Spain’s prime minister has threatened to scupper Theresa May’s Brexit deal – with a warning that “our positions remain far away” on the issue of Gibraltar.

Pedro Sanchez spoke to his British counterpart on Wednesday night, and Mrs May subsequently said she was “confident that we’ll be able to agree a deal that delivers for the whole UK family, including Gibraltar”.

But in a late-night tweet on Thursday, Mr Sanchez appeared to disagree, writing: “After my conversation with Theresa May, our positions remain far away.

“My government will always defend the interests of Spain. If there are no changes, we will veto Brexit,” he said.

The EU’s 27 member states are set to vote on the deal published by Mrs May’s government last week in a special summit in Brussels on Sunday. Though Spain does not hold a veto, Madrid’s opposition would shatter the member states’ unanimity in negotiations, which has been a key asset for Brussels.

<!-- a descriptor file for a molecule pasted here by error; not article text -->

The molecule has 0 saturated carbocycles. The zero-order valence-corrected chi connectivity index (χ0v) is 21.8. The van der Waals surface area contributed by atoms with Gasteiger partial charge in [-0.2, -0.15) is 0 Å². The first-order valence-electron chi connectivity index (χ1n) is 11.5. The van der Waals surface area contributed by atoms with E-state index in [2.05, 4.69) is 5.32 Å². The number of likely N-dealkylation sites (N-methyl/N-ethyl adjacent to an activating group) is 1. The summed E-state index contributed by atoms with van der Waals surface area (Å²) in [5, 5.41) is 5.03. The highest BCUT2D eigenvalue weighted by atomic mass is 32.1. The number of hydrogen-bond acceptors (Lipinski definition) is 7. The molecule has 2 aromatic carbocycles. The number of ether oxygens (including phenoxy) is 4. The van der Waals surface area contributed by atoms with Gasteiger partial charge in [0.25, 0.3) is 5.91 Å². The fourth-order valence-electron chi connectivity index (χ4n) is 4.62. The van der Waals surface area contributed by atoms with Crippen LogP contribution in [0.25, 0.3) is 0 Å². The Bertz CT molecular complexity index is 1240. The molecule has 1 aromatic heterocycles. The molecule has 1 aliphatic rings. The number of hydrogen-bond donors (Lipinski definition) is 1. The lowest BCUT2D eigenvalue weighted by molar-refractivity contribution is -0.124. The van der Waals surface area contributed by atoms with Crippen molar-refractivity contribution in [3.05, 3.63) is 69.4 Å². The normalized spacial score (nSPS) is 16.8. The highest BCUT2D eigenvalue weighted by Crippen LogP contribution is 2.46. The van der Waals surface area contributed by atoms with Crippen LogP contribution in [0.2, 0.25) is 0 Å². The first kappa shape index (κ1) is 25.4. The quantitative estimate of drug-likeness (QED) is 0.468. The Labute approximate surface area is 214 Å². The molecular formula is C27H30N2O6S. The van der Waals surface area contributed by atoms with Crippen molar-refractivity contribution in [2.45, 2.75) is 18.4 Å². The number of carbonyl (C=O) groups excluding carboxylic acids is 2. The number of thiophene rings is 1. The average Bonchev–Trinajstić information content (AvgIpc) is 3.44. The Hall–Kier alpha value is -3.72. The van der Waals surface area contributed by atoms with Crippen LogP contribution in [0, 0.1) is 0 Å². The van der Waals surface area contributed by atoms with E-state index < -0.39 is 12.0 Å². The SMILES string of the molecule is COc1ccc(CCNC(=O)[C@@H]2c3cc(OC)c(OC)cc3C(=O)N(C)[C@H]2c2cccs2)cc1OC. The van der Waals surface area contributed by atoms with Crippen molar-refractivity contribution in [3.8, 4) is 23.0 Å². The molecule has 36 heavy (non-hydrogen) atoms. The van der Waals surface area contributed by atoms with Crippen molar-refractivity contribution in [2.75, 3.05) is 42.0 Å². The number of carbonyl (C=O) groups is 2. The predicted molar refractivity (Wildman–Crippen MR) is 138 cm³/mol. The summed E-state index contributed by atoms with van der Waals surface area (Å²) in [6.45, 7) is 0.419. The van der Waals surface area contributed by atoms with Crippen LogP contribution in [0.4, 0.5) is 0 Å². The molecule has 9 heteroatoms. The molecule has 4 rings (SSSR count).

Gibraltar has been a major thorn in Anglo-Spanish relations for years. It voted to remain under British sovereignty by some 98% in a referendum held in 2002.

Spain want any further negotiations, or changes in the status of Gibraltar, to take place only following direct talks between London and Madrid.

The pushback came as Theresa May refused to say in a radio interview that she would resign if the deal was rejected by parliament, claiming “it’s not about me”. Yet it remains unclear how she might get it through parliament.

Yet, opposition to the deal comes not only from Northern Irish partners, but also from within her own party after it was revealed that as many as half of her MPs are prepared to vote against her deal, with some saying it amounts to a “total surrender to the European Union”.

Former Brexit secretary Dominic Raab, a dedicated Brexiteer, claimed that the 585-page deal would be even worse than staying in the European Union.

“I’m not going to advocate staying in the EU. “But, if you just presented me terms, this deal or EU membership, because we would effectively be bound by the same rules but without the control or voice over them, yes, I think this would be even worse than that,” he said.

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